Friday, October 13, 2017

Effective Exchange Rate Indexes: September 2017 Update

The NEER and REER page has been updated, as has the Google Docs version.


September was a turnaround month for the Ringgit. The year on year changes are still negative, but all six indices posted gains on the month, and the best positive performance since May-17. Capital inflows were apparently the main reason. The Broad Nominal index rose 1.26%, while the Broad Real index rose 1.04%.

On a bilateral basis, the Ringgit rose against 14 out of 15 currencies. The biggest gains were against the JPY (+2.66%), the INR (+2.49%), the KRW (+1.86%), the USD (+1.72%), and the PHP (+1.70%). The only drop recorded was against the GBP (-1.22%).



  1. Indexes have been updated to September 2017
  2. CPI deflators and forecasts have been updated for August/September 2017

Thursday, October 5, 2017

Central Banks Can’t Go Bankrupt

Continuing on the FX theme and the recent RCI, something’s puzzled me for quite a few years. Why did BNM and/or the government decide to “amortise” the FX losses, rather than take them on BNM’s balance sheet at once?

For the uninitiated, BNM’s losses of approximately RM31.4b in the early 1990s were progressively “written-off” on a gradual basis over a period of 10 years beginning in 1993. My memory on this is a bit hazy, but my understanding was that the losses were carried as memo items, and periodically written off against the Bank’s annual profits (and euphemistically carried as “deferred expenditure” on the asset side of the Bank’s balance sheet).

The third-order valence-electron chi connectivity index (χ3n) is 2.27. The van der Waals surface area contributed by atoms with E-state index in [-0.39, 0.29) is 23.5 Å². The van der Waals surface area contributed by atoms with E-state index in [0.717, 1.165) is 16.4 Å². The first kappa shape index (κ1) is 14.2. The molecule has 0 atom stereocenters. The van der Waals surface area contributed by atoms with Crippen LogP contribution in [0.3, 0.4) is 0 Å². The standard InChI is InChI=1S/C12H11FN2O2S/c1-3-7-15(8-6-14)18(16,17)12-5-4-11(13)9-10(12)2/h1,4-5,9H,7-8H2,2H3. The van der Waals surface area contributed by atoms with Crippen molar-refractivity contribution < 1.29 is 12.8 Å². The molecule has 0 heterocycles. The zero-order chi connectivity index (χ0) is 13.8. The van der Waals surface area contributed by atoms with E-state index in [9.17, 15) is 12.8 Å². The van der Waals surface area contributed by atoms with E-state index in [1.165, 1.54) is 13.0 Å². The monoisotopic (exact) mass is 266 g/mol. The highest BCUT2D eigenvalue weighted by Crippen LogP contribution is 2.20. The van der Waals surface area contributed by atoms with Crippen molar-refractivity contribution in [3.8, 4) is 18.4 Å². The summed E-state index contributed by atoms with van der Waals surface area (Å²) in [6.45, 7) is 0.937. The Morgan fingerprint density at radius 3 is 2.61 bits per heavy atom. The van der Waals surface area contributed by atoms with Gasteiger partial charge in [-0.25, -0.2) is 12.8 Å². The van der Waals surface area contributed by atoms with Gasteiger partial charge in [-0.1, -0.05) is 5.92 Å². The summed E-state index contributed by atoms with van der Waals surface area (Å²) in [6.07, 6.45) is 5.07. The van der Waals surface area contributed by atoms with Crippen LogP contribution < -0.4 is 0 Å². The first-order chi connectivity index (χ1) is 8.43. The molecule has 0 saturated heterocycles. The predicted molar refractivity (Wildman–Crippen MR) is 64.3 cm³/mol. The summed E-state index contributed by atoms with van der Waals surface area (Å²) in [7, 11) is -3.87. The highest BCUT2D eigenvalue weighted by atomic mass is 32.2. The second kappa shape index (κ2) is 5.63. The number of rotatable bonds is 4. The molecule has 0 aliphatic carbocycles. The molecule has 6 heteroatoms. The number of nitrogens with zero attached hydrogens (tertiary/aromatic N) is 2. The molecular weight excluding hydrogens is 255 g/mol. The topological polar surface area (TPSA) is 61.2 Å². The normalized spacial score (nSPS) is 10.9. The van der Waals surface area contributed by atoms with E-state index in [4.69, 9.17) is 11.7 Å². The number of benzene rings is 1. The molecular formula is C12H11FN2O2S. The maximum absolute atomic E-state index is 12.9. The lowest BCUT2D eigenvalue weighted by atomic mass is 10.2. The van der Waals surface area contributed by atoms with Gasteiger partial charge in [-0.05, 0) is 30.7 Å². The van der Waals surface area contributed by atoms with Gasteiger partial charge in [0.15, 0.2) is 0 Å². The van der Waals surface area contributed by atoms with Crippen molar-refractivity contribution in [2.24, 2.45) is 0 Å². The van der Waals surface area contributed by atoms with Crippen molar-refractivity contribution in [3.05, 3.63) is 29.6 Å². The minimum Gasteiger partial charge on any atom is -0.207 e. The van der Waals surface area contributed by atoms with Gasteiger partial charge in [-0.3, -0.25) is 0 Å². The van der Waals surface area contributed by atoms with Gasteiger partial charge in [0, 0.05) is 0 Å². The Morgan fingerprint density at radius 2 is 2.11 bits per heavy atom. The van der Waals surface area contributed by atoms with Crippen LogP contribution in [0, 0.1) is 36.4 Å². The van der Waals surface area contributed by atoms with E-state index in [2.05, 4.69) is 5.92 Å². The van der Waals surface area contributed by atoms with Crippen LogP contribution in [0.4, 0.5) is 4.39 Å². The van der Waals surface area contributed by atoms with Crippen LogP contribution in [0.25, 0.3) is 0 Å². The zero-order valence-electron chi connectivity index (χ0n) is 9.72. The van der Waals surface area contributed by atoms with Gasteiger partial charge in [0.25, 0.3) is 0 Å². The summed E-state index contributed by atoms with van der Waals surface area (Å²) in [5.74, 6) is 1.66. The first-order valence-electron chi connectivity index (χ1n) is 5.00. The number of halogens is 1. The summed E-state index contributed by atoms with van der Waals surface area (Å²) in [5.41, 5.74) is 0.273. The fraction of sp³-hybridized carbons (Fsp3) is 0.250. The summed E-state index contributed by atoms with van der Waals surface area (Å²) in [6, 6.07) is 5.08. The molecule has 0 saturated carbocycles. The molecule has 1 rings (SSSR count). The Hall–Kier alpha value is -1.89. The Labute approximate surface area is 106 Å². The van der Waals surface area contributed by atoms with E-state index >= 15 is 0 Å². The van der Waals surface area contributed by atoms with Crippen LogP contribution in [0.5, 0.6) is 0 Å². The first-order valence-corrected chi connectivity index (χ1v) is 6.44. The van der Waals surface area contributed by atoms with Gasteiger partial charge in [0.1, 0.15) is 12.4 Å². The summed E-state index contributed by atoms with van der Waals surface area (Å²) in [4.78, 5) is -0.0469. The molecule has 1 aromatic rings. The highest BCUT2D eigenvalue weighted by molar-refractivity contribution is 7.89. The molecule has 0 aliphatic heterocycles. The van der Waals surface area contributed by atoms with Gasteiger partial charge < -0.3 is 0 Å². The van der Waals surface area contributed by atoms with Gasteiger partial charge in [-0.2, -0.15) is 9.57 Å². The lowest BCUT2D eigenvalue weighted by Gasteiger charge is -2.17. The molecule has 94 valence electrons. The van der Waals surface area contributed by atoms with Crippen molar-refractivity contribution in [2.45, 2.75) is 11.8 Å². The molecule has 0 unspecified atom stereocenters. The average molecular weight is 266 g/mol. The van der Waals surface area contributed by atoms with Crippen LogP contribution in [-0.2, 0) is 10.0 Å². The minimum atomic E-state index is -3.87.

The main effect of this clever piece of accounting, or boondoggle depending on your perspective, is that it preserved the illusion that BNM’s equity base remained in the black. Writing off the lossses at one go would have wiped out BNM’s equity and accumulated reserves (not to be confused with FX reserves) of about RM13.6b (at the end of 1991), resulting in the central bank being technically insolvent, or more vulgarly, bankrupt.

Wednesday, October 4, 2017

Chart of the Week: Valuing the Ringgit

I’ve done this exercise once before (see here), but this way is probably a lot more intuitive for most people. The TL:DR version – the Ringgit is undervalued, but not by much:


The chart above has the USDMYR exchange rate on the right, and the Fed’s USD broad nominal effective exchange rate on the left, from 2005 to the present. The correlation is very close – better than 95%. In other words, almost all the variation in the MYR exchange rate has come from movements in the USD rather than factors idiosyncratic to the MYR.

I won’t say that the gaps between the lines are good measures of the MYR’s over- or under-valuation, but they are indicative. In the MYR’s recent history, there’s been two episodes of obvious misalignment, roughly from mid-2015 to early-2016, and from the end of 2016 to the present.

The first you can probably call the 1MDB effect, and just like in my previous exercise, you can say it was indeed a factor in pushing down the MYR. However, the effect was short-lived, again roughly coinciding with the sale of Edra Energy.So to the idea that 1MDB, and Malaysian governance generally, has any bearing on the Ringgit exchange rate: please go away. You’re not relevant anymore.

The second coincided with the US elections and probably more pertinently, BNM’s reaction to the change in global capital flows it triggered. I’d call this the fear-of-capital-controls effect. It’s still persisting, and I’d call it a roughly 5% deviation from where the MYR should be (around RM4.00 to the USD).

The bottom line is: Yes, the Ringgit is undervalued, but probably not as much as people think.